Ups and downs: getting the upgrade report done
By Emma J Butcher, on 14 December 2018
By guest blogger Carlos A. Valencia-Hernández (@cavalenc). A 3rd year PhD student in epidemiology of ageing and cardiovascular disease (Whitehall II study, Department of Epidemiology and Public Health). He is an advocate for urban cycling and a music lover wandering around London looking for vinyl records.
So here you are. Trying to pass the upgrade from MPhil to PhD. But first of all, what is it? According to UCL guidelines, the upgrade is the process through which “the student’s progress and ability to complete their PhD” are assessed. It includes giving a presentation, having a viva, and submitting a written report. This blog entry will only focus on the upgrade report.
In this report, you must write about all your work and plans for your PhD thus far. In other words, this is the first organised writing experience of your PhD. You started your journey some months ago. It is time to show everyone your amazing review, future plans, and perhaps some statistical analysis results. You are proud of your accomplishments and want to share them with everyone! But there are some barriers in the way and overcoming these can be frustrating. There is no magical formula and, whilst there are outliers for whom the process flows naturally, for others it can take more time. Do not compare yourself to others, or you will despair. Here are a few do’s and don’ts.
You cannot be 100% productive 100% of the time. Find your golden hour!
This applies not only to the upgrade report, but to the whole thesis and other processes. Each person has their own times when they are most productive. There are early risers and night owls. Or perhaps just specific times when you are least likely to be disturbed. Identify the best hours for you and make the most of them.
Set a realistic time scale
You are a responsible, committed, and detail-oriented person, as well as a keen researcher. We all know it and it explains why you were admitted to a PhD. Despite this, meeting your writing deadlines can be challenging. Try to break the upgrade report into specific parts and calculate how much time you need to complete them. Include additional time for unexpected events.
Fast but not furious
All (or most) of the knowledge is already in your mind. You have done the review and run the statistical models, so if you just write non-stop, what could go wrong?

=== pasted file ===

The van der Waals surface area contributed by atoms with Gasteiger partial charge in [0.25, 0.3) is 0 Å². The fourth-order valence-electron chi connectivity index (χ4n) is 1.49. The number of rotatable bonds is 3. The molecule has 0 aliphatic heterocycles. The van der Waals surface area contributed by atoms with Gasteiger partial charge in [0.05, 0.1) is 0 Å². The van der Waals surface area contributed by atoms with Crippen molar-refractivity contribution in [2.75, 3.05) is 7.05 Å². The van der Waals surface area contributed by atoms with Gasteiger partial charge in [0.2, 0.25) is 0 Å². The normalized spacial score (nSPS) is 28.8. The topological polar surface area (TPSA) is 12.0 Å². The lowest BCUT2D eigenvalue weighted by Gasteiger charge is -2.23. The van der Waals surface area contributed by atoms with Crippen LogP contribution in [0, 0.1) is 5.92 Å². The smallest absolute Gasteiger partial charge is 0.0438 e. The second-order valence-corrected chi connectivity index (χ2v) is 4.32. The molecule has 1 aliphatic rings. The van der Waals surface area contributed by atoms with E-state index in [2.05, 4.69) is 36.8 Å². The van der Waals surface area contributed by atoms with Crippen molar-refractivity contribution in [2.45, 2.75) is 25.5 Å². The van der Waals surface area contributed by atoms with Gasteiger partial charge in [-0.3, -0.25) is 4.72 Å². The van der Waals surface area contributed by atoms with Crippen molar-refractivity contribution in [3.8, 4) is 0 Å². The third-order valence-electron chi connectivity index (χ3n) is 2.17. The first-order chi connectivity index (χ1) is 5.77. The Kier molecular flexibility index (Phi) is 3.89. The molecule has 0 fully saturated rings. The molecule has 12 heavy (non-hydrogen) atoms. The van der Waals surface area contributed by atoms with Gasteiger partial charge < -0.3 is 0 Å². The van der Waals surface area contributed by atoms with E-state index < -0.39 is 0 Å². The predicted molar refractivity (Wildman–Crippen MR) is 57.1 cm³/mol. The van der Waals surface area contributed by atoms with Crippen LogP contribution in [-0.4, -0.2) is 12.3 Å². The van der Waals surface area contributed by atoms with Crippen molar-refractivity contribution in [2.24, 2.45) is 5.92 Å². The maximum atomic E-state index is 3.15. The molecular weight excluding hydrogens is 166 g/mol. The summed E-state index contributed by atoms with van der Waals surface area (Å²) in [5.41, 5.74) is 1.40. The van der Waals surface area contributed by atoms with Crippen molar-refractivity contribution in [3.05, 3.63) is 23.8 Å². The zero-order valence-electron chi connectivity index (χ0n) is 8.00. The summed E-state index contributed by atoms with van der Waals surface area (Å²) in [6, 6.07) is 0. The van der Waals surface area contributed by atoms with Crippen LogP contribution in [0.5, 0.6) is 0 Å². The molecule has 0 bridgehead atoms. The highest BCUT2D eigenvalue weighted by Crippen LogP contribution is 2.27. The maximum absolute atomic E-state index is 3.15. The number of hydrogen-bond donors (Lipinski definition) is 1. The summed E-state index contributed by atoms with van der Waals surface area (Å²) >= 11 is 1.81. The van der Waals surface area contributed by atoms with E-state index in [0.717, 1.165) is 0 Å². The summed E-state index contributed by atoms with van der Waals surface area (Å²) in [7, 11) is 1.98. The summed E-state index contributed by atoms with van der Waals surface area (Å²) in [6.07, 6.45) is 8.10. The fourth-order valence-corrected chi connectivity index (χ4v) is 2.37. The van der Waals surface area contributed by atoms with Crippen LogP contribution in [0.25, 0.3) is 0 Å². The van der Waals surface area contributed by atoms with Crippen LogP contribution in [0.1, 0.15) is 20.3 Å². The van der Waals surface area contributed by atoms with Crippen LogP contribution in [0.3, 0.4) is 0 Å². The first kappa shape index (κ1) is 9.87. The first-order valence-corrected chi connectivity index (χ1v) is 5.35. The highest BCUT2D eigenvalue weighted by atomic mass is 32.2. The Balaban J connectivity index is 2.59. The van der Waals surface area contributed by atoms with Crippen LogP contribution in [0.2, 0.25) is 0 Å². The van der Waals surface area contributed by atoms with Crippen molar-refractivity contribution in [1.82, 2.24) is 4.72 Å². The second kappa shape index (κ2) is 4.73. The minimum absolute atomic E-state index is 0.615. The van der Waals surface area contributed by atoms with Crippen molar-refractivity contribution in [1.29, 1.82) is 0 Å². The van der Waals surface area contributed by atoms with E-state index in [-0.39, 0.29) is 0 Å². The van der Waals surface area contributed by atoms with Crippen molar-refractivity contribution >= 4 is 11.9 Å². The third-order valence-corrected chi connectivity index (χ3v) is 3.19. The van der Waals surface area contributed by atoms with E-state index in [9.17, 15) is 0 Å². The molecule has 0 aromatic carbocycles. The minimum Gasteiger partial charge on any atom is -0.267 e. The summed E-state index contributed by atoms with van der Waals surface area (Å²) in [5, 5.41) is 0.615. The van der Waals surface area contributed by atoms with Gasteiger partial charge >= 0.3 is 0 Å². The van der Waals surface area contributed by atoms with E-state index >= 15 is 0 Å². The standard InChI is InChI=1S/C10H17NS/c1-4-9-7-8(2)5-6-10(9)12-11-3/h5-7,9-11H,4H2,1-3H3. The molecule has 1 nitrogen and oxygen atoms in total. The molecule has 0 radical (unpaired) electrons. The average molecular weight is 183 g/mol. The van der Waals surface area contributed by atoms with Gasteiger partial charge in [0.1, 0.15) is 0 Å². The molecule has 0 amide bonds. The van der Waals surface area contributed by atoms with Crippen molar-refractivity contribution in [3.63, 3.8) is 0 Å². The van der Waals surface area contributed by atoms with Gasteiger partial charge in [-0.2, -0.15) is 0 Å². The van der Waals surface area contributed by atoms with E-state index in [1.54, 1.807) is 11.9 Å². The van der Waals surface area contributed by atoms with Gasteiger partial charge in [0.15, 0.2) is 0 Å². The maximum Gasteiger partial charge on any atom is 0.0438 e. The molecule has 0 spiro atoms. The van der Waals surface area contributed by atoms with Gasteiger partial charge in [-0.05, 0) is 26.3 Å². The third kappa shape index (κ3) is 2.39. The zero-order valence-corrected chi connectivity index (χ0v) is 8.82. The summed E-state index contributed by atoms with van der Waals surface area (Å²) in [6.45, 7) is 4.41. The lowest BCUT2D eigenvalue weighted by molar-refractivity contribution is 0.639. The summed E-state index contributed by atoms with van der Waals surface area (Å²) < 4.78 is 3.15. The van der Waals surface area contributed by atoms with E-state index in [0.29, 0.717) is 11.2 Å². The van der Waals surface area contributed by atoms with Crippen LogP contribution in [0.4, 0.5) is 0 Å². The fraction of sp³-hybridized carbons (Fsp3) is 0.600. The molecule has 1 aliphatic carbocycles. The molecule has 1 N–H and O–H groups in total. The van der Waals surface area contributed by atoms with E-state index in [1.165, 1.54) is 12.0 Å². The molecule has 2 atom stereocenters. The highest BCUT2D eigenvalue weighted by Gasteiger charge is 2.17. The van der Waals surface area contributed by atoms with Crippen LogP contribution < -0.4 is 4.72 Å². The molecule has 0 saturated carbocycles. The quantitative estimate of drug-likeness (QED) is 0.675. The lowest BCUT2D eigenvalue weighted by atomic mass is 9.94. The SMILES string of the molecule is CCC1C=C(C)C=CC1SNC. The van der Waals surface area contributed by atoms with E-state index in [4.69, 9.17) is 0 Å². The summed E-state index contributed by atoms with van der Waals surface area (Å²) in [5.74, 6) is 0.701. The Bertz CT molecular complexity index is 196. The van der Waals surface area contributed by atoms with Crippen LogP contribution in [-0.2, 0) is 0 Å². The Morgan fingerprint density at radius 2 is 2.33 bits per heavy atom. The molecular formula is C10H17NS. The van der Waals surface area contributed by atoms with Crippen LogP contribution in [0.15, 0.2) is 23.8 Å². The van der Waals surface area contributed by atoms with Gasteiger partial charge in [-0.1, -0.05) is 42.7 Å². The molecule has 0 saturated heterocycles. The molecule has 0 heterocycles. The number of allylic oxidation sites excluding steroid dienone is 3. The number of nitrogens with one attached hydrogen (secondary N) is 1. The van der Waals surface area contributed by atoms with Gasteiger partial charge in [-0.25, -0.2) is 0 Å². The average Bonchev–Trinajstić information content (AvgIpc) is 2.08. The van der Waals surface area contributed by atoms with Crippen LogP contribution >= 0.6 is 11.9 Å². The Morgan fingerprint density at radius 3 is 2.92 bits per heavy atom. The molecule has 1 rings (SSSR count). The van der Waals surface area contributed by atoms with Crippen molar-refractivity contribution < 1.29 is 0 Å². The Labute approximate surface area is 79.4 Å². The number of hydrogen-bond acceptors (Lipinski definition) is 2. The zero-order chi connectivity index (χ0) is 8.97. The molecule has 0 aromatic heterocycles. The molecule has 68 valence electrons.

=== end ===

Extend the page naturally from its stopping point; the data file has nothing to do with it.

Well, many things. Quantity does not always equal quality. Conveying a scientific message is challenging. You have been familiarising yourself with the topic of your PhD and the jargon related to it for months. This might not be the case for everyone who reads your upgrade report, including your supervisors, proofreaders and examiners. Take one idea at a time and develop it.
From failure to failure without losing enthusiasm
Writing the upgrade report is a lengthy process with no immediate positive feedback. You can be so excited about all your ideas in the draft report sent to your supervisor(s) for comments. Then, after some hours or days, your supervisor(s) returns a sea of text highlighted with radioactive yellow or glowing cyan track-changes. All the negative thoughts about your writing skills and other abilities sweep into your brain. Keep calm. Even the best scientific writers need to be critiqued. Your supervisor(s) are helping you to make the upgrade report clearer and more understandable. They have been doing this process for quite a while. Trust them!
Keep the momentum: find a writing partner or look for writing retreats
Your surroundings affect what you do and how you do it. Finding a writing partner who encourages you to keep writing is a good idea. Also, departments across UCL regularly organise writing retreats that you can attend. Peer pressure can be useful sometimes, as can the availability of a quiet environment where you can focus on quality writing.
Check the consistency of your document
Upgrade reports are written over the course of weeks and months. In an ideal situation, the report would be written from the introduction to the conclusion in a logical and sequential way. Real life can vary though. After finishing the first draft, you may find a newly published piece of evidence to include in the discussion, or run additional statistical tests for your results. This could mean you have other sections or sentences that are no longer relevant. Keep an eye out for this.
More isn’t always better
You have worked hard on the upgrade report and may think that adding extra figures and tables would demonstrate all your time and effort. Not necessarily. Redundant tables or unclear figures could mislead the readers and suggest poor knowledge of your topic. Plus you are wasting precious space.
There is an overwhelming quantity of resources out there. You could start with UCL student psychological services, who have tips on how to get writing done.